World domination carries, of course, considerable danger for intellectual work, particularly for historians and social scientists, dramatically increasing the risk of triumphalism. Yet, it would be unfair to dismiss Ikenberry's claims outright -- not at least because his narratives matter to foreign policy makers (or at least their rhetoric.) Indeed, his hopes that China can be socialized into today's order seem credible. Yet what Ikenberry seems to overlook is that China will join today's "liberal" order not as a junior partner, but as a superpower that, just like the United States, will act without asking for a permission slip. The question is, can today's order exist with more than one power breaking the rules at will?

The ambiguous mix of hierarchy and rules makes Ikenberry's hopes that China will join today's order sound somewhat disingenuous, for he does not spell out where on which place in the pecking order China is supposed to fit it, and implies that the US would somehow retain its stewardship -- yet it is precisely this issue which irks policy makers in Brasília, Delhi and Beijing about Western calls on emerging powers to become "responsible stakeholders."


The other authors, some of a more realist bent, are less Western-centric, yet interestingly enough, they too argue that it is time to question Gilpin's iron law of cyclical change. In the nuclear age, how can change occur in the absence of violence? How do orders end if hegemonic wars (were great powers fight each other without restraint) no longer exist as an instrument of global order?

There is no question that the existence of nuclear weapons affects the logic of change and order, as Deudney argues in his chapter. But one could think of many possible scenarios in which China would take over and profoundly change global order without any large confrontation between Beijing and Washington. While admittedly unlikely at this point, China could succeed in convincing its neighbors to bandwagon and accept Chinese security guarantees. Under such circumstances, even the announcement of a Chinese Monroe Doctrine would hardly lead to a conflict. While I do not consider it likely in the coming decades, the AIIB could substitute the World Bank as the world's leading lender -- not by force, but by having member countries vote with their feet and simply prefer the new institution. China could, in theory, start providing security guarantees to countries around the world, without ever raising the spectre of hegemonic war. The authors do not seem to consider that China would embrace and dominate it from within, and eventually assume leadership without firing a single shot.

In a very interesting chapter, Kirshner argues that "it is true for hegemons at the apogee of their power, overconfident and utterly unprepared to process the fact that they stand at the precipice of relative decline." Does this apply to the United States? Possibly. Vietnam, Iraq and even Afghanistan (a war that had ample support around the world) can all be seen as ill-conceived and hopeless adventures, where, to quote Thucidydes, the hegemon "confused strengths and hopes." They are also, as the author nicely shows, proof that hyper-rationalist versions of realism are misguided, as the cost of these wars dramatically exceeded their benefits: "Hegemons are too arrogant to make concessions when they should and too frightened to make them when they must."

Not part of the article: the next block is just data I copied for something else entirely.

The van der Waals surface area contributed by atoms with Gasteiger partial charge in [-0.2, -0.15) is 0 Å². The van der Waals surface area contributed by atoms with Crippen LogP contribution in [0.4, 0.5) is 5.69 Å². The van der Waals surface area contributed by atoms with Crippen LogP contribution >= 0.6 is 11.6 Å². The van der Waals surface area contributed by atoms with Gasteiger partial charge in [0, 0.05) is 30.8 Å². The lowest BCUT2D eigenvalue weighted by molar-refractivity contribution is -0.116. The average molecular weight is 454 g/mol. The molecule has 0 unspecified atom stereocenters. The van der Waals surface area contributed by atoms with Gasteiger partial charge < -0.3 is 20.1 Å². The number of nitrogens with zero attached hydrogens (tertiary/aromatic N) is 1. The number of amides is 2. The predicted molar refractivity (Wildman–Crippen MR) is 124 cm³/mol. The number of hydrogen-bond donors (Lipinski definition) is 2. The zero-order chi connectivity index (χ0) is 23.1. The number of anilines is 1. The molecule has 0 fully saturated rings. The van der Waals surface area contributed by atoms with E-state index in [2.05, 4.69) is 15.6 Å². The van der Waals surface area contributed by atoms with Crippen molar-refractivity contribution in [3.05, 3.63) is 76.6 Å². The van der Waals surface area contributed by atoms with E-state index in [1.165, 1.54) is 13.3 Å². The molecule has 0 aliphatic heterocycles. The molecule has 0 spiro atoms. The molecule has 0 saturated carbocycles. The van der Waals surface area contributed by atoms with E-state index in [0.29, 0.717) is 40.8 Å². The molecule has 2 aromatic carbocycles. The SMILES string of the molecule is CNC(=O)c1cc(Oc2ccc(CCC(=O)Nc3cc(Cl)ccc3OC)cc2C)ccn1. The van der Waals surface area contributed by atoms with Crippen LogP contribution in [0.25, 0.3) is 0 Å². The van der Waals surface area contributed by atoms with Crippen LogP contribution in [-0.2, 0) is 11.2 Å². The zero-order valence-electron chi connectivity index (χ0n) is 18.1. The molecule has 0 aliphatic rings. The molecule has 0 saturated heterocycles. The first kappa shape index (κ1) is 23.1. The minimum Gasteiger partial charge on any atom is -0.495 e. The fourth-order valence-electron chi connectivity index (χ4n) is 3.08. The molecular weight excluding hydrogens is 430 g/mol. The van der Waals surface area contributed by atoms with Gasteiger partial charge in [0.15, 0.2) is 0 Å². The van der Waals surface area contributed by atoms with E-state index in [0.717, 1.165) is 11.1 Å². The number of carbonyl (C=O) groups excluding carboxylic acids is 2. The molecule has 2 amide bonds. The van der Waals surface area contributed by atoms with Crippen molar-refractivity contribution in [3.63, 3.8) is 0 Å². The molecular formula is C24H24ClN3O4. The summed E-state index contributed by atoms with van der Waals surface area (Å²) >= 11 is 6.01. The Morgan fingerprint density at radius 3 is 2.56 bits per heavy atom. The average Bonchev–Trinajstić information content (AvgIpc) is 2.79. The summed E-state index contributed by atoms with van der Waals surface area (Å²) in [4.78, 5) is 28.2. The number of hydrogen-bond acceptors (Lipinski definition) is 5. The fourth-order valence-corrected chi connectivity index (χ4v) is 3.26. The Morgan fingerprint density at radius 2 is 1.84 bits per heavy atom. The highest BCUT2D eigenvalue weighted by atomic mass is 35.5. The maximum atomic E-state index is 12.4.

Michael Mastanduno's chapter -- along with that of Kirshner -- struck me as the most balanced. From a US perspective, one may call Mastanduno a pessimist, but he merely points to the obvious: China no longer accepts a "grand bargain" with the United States similar to the agreements the US had in place with Germany and Japan after World War II. Bilateral ties will become more complicated, and the era of 'good feelings' between Washington and Beijing is over. And yet, that does not mean war inevitable.

One cannot help but wonder to what extent the authors' US-centric world views (only one author of nine is based in Europe) affect their judgment. After thousands of years or rise and decline, is today's Western-led order so special that it will interrupt the iron law that marked political history? While the book is officially about global order, the way that it is written makes it more of an analysis of US foreign policy (although it has its fair share of theorizing). If the goal was to produce a broad analysis on global order, the book would need to have included at least one or two Chinese scholars -- how to they characterize today's global order, and do they think profound change is no longer in the offing?

Ultimately, the entire debate about the future of global order is limited because we can never be sure about when our predictions come true. Around the end of the Cold War, three leading scholars -- Francis Fukuyama (The End of History), Samuel Huntington (The Clash of Civilizations) and John Measheimer (The Tragedy of Great Power Politics)-- made differing predictions about what was to come. At first, when countries around the world democratized in the aftermath of the Soviet Union's collapse, Fukuyama seemed to be right, even though the rise of political Islam in the 1990s supported Huntington's claims. Huntington's theses seemed prescient after September 11 and the decade that followed, marked by the War on Terror. Yet today, John Mearsheimer seems to be ahead, as the rise of China and renewed great power politics is set to shape global order for the next decades. In 2025, however, that may no longer be the case. The continuously changing situation allows everyone to stick to their own argument by simply pointing out that current events are merely the result of lower levels of historical development. There is never a final day of reckoning where we can assess who was right and who was wrong.

All in all, Power, Order and Change in World Politics is a thought-provoking contribution to a debate that will dominate International Relations for decades to come.

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Photo credit: Official White House photo by Pete Souza